Accounting’s past, present and future: the unifying power of history


Themes proposed in the special issue



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Themes proposed in the special issue

Studies of surviving business records of firms


Surviving business records of the past are found in both public and private archives and repositories of documents and other artefacts. Archival research often involves the identification, examination and evaluation of such records. According to Fleischman and Tyson (2003, p. 32), accounting history scholars who do not choose to set their investigations in the business archive “require a philosophical bent and a glib writing style with which most of us are not gifted”. The authors added: “the majority of us … deploy archival investigation to bring new knowledge to the light of day” (2003, p. 32). As was the situation in 1996, there exists in business archives around the globe “an absolute wealth of archival material to be examined and evaluated” (2003, p. 44).

While historical accounting research involving the study of surviving business records remains an important dimension within the field, the last 15 years or so have witnessed the emergence of a range of published historical research on the nature, roles, uses and impacts of accounting in everyday settings involving various social, religious and other not-for-profit institutions (Hopwood, 1994; Jeacle, 2009). Carnegie and Napier (1996, p. 30) had noted that the archive should be “understood in a wide sense as comprehending not just records of profit-oriented businesses but also those of individuals, not for-profit organizations, the public sector and other entities”, but we did not anticipate the extent of the growth in studies of the surviving records of such a wide range of entities. The archive material available for accounting historians who wish to investigate accounting’s past in the context of social organisations is immense. This has permitted extending the study of surviving accounting records into a diversity of social settings, such as the family home, the place of worship, the school, the prison and the asylum. Accounting history research no longer privileges the realm of business: it now embraces a wider range of everyday settings where accounting is enlisted, consistent with the view that accounting in both contemporary and historical contexts is not just a technical practice but is also a social practice (Miller, 1994; Gomes, 2008). Such research is increasingly using accounting records prepared in languages other than English, and augments the publications in leading English-language journals by scholars whose first language is not English.12 Fleischman and Radcliffe (2005, p. 64) have described this as “non-Anglo-American history” in accounting.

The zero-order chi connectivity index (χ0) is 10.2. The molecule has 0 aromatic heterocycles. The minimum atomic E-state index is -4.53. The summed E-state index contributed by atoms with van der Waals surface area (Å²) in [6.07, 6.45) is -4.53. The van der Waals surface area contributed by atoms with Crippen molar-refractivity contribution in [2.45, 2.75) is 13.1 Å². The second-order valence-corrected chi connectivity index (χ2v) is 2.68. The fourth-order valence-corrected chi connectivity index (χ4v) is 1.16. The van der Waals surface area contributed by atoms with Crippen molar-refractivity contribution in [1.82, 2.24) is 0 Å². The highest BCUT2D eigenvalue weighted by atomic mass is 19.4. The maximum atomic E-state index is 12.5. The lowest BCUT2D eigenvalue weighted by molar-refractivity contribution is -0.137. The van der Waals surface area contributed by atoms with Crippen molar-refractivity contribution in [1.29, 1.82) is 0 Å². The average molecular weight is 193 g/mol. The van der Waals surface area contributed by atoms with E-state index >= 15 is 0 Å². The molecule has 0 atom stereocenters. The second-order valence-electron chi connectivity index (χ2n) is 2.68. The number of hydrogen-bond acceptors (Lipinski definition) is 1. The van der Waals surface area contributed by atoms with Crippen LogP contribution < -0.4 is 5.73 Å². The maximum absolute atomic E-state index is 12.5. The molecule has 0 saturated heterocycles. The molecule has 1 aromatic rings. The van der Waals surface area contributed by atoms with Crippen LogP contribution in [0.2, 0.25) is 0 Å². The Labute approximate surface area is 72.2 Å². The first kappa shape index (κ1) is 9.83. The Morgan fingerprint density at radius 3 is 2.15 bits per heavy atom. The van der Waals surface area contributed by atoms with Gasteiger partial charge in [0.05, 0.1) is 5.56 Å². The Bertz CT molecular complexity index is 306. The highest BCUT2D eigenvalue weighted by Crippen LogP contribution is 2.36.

Historical accounting research by Europeans into surviving business records has examined managerial uses of accounting before the end of the eighteenth century to contribute to challenging the view that modern management accounting practices emerged from the beginning of the nineteenth century (see, for example, Edwards and Newell, 1991 and Fleischman and Parker, 1991, 1997). The investigations by Zan (2004, 2005; Zambon and Zan, 2007) of early cost calculations in the Venice Arsenal’s records assisted in shifting the focus of investigations to “proto-industrial settings” during the sixteenth and seventeenth centuries. In Spain, other key projects set in the eighteenth century involved the Spanish Royal Tobacco Factory (Carmona, Ezzamel and Gutiérrez, 1997, 1998, 2002), a sample of 13 large and medium-sized Spanish companies (Gutiérrez, Larrinaga and Nuñez, 2005), and the Royal Textile Factory of Ezcaray (Prieto-Moreno and Larrinaga-Gonzáles, 2001). In Portugal, Carvalho, Rodrigues and Craig (2007) examined the mid-eighteenth century early cost accounting practices of the Portuguese Silk Factory Company.

Researchers were reminded by Arnold and McCartney (2003) of the need to take care in examining surviving business records. In the context of nineteenth century British railway accounting, they referred to the pitfalls that may face researchers who do not examine primary records themselves but rely uncritically on the work of others. The authors even suggested that “in some cases” accounting history scholarship “provides little more than plausible anecdotes” (2003, p. 228). Funnell (2007), however, believed that the errors identified by these authors did not undermine the value of the corpus of accounting history scholarship across all industrial and other settings. Funnell (2007, p. 298) suggested that “the wider accusations” of Arnold and McCartney (2003) “directed at the realms of accounting history beyond 19th century railway accounting should be treated as unsubstantiated”.

The examination of business records has continued to be a mainstay of historical accounting research, with researchers investigating both external financial reporting and the internal use of accounting for costing and managerial decisions. There has been some degree of “confluence” in the application of theoretical explanations to costing methods (see for example Fleischman and Macve, 2002), with researchers realising that theories (such as neoclassical economics and Marxist or Foucauldian perspectives) often emphasise different features of the historical phenomena rather than offering rival explanations. Research in this area has demonstrated the need to tolerate theoretical diversity, in order to avoid closing down areas of debate prematurely.




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